Disposable fun: ‘Ready Player One’ is an adrenaline rush that quickly fades
'Ready Player One'
3.5 out of 5 Stars
Director: Steven Spielberg
Writers: Zak Penn, Ernest Cline
Starring: Tye Sheridan, Olivia Cooke, Ben Mendelsohn
Genre: Action, Sci-Fi
Rated: PG-13 for sequences of sci-fi action violence, bloody images, some suggestive material, partial nudity and language
SALT LAKE CITY, Utah (KUTV) - Synopsis: The OASIS is a virtual reality world where the masses flock to in hopes of escaping the depressing reality of the real version. James Halliday, one of the creators of the OASIS, has died, but his parting message reveals that he has hidden a series of keys that will transfer ownership of the OASIS to whomever is first able to claim all three.
Review: I haven’t read Ernest Cline’s novel, but watching “Ready Player One” I couldn’t help but be reminded of Dan Brown, the author behind the Robert Langdon stories, who takes unconnected or loosely connected historical facts and ties them together to create a patchwork narrative filled with conspiracy theory and hullabaloo. The difference, of course, is that Cline is building a future built on the pop culture of the 1980s. Leaning heavily on genre films and early video games, “Ready Player One” is a visually busy film that is so packed with references to other films that sometimes it feels like the narrative is purposefully slight just to find the time for the writers to revel in their childhood passions.
The story itself is simplistic. Wade (Tye Sheridan), a young man, spends most of his life in the virtual world of the OASIS. There he hopes to be the one to find the three hidden keys by completing a series of challenges. He’s primarily a loner, but has found a handful of friends who work in tandem. Wade, who is known as Perzival in the OASIS, befriends Art3mis (Olivia Cooke), a female avatar who is also dedicated in finding the three keys. Together, along with Perzival’s crew, they race to solve the puzzles to keep IOI, a soulless corporate conglomerate, from taking over the fantasy world that they and so many others have come to call home.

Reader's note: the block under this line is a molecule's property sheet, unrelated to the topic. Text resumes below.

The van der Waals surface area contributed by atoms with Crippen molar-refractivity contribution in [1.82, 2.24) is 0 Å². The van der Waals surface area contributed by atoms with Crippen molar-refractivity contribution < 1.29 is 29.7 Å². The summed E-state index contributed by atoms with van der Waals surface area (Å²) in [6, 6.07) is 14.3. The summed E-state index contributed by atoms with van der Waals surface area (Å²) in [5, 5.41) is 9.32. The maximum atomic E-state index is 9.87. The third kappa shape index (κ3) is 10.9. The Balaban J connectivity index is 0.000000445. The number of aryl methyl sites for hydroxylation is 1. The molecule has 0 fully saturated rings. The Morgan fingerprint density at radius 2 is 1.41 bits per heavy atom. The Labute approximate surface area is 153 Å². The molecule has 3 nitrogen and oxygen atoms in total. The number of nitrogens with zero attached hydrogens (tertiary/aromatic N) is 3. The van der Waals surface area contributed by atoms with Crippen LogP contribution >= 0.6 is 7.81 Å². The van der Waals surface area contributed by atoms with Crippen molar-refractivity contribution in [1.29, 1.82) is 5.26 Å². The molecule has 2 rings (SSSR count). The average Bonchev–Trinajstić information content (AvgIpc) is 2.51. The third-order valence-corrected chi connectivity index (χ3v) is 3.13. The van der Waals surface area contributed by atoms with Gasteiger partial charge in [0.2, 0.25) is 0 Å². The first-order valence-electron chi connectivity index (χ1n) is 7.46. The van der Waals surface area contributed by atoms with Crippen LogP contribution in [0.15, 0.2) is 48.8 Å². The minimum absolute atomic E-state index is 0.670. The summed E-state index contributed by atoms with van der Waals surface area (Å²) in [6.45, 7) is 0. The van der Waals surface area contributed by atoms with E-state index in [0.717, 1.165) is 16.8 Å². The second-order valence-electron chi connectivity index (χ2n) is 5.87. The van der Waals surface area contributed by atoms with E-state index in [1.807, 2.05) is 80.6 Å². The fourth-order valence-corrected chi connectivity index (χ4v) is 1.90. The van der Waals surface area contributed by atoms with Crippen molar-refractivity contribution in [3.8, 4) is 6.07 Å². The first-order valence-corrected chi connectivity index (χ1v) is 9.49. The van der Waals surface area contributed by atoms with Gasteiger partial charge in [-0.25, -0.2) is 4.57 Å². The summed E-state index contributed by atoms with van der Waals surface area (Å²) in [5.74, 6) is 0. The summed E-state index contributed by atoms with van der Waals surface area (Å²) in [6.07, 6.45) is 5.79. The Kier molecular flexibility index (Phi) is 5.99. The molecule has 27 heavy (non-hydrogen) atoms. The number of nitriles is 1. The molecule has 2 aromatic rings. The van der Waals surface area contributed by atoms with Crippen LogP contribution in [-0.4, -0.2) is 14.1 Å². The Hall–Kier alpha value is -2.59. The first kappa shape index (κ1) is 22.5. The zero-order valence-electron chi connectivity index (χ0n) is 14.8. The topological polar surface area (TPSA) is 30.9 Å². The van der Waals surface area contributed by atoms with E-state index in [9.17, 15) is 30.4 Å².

Outside of the constant barrage of pop culture references, there’s nothing in “Ready Player One” that hasn’t been explored by William Gibson or Philip K. Dick. The stumbling block for many of these stories is that the virtual world is always far more attractive than the real world. The challenge is to present a compelling argument as to why any individual would choose to live in the lackluster real world. “Ready Player One” gives a lot of lip service to the question, but never really manages to present an argument that feels convincing. You aren’t going to walk away from “Ready Player One” craving human contact. You will walk away thinking about how cool it would be to have access to a place like the OASIS where you can have an exhilarating out-of-body experience that feels as real, if not more so, than the humdrum world. To that end, “Ready Player One” is a failed public service announcement that effectively sells the product it is desperately trying to warn its audience about.
Is it fun to see so many characters from a wide range of video games and movies all in one narrative? Yes, absolutely. Is there enjoyment to be found in the film? Certainly, as far as roller coasters go, “Ready Player One” is an absolute thrill ride, but if you’re looking for connection, you’ve come to the wrong place. “Ready Player One” is, sadly, the cinematic equivalent of an energy drink. It offers an adrenaline rush in the moment, but its effects aren’t lasting.